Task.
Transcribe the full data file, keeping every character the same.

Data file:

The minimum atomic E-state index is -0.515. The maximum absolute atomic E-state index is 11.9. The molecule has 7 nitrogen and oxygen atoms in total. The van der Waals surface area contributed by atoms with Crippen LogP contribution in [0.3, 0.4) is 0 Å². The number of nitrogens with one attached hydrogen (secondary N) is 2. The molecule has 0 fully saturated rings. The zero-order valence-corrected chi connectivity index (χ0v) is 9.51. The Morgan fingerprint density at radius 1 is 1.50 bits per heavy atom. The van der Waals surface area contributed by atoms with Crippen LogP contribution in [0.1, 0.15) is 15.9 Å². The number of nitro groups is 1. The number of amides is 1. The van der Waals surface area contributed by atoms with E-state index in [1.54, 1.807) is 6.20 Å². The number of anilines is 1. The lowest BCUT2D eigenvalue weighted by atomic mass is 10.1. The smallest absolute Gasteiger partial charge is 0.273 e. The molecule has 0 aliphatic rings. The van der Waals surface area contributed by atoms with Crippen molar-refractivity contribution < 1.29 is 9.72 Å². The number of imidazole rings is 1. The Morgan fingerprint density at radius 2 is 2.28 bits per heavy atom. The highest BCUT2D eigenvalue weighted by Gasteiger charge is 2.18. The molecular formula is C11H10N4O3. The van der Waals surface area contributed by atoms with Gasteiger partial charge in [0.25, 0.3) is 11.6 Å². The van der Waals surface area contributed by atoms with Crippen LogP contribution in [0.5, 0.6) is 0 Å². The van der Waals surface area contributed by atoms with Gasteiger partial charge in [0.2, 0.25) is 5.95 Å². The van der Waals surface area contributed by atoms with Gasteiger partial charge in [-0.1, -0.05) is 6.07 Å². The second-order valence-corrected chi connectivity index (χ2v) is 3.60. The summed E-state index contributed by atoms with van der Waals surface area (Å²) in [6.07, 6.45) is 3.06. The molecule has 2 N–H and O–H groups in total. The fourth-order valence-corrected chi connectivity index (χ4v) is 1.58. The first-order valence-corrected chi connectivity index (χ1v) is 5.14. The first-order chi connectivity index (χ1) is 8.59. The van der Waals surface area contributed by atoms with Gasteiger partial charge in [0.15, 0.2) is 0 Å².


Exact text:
The minimum atomic E-state index is -0.515. The maximum absolute atomic E-state index is 11.9. The molecule has 7 nitrogen and oxygen atoms in total. The van der Waals surface area contributed by atoms with Crippen LogP contribution in [0.3, 0.4) is 0 Å². The number of nitrogens with one attached hydrogen (secondary N) is 2. The molecule has 0 fully saturated rings. The zero-order valence-corrected chi connectivity index (χ0v) is 9.51. The Morgan fingerprint density at radius 1 is 1.50 bits per heavy atom. The van der Waals surface area contributed by atoms with Crippen LogP contribution in [0.1, 0.15) is 15.9 Å². The number of nitro groups is 1. The number of amides is 1. The van der Waals surface area contributed by atoms with E-state index in [1.54, 1.807) is 6.20 Å². The number of anilines is 1. The lowest BCUT2D eigenvalue weighted by atomic mass is 10.1. The smallest absolute Gasteiger partial charge is 0.273 e. The molecule has 0 aliphatic rings. The van der Waals surface area contributed by atoms with Crippen molar-refractivity contribution < 1.29 is 9.72 Å². The number of imidazole rings is 1. The Morgan fingerprint density at radius 2 is 2.28 bits per heavy atom. The highest BCUT2D eigenvalue weighted by Gasteiger charge is 2.18. The molecular formula is C11H10N4O3. The van der Waals surface area contributed by atoms with Gasteiger partial charge in [0.25, 0.3) is 11.6 Å². The van der Waals surface area contributed by atoms with Crippen LogP contribution in [0.5, 0.6) is 0 Å². The van der Waals surface area contributed by atoms with Gasteiger partial charge in [0.2, 0.25) is 5.95 Å². The van der Waals surface area contributed by atoms with Gasteiger partial charge in [-0.1, -0.05) is 6.07 Å². The second-order valence-corrected chi connectivity index (χ2v) is 3.60. The summed E-state index contributed by atoms with van der Waals surface area (Å²) in [6.07, 6.45) is 3.06. The molecule has 2 N–H and O–H groups in total. The fourth-order valence-corrected chi connectivity index (χ4v) is 1.58. The first-order valence-corrected chi connectivity index (χ1v) is 5.14. The first-order chi connectivity index (χ1) is 8.59. The van der Waals surface area contributed by atoms with Gasteiger partial charge in [0.15, 0.2) is 0 Å².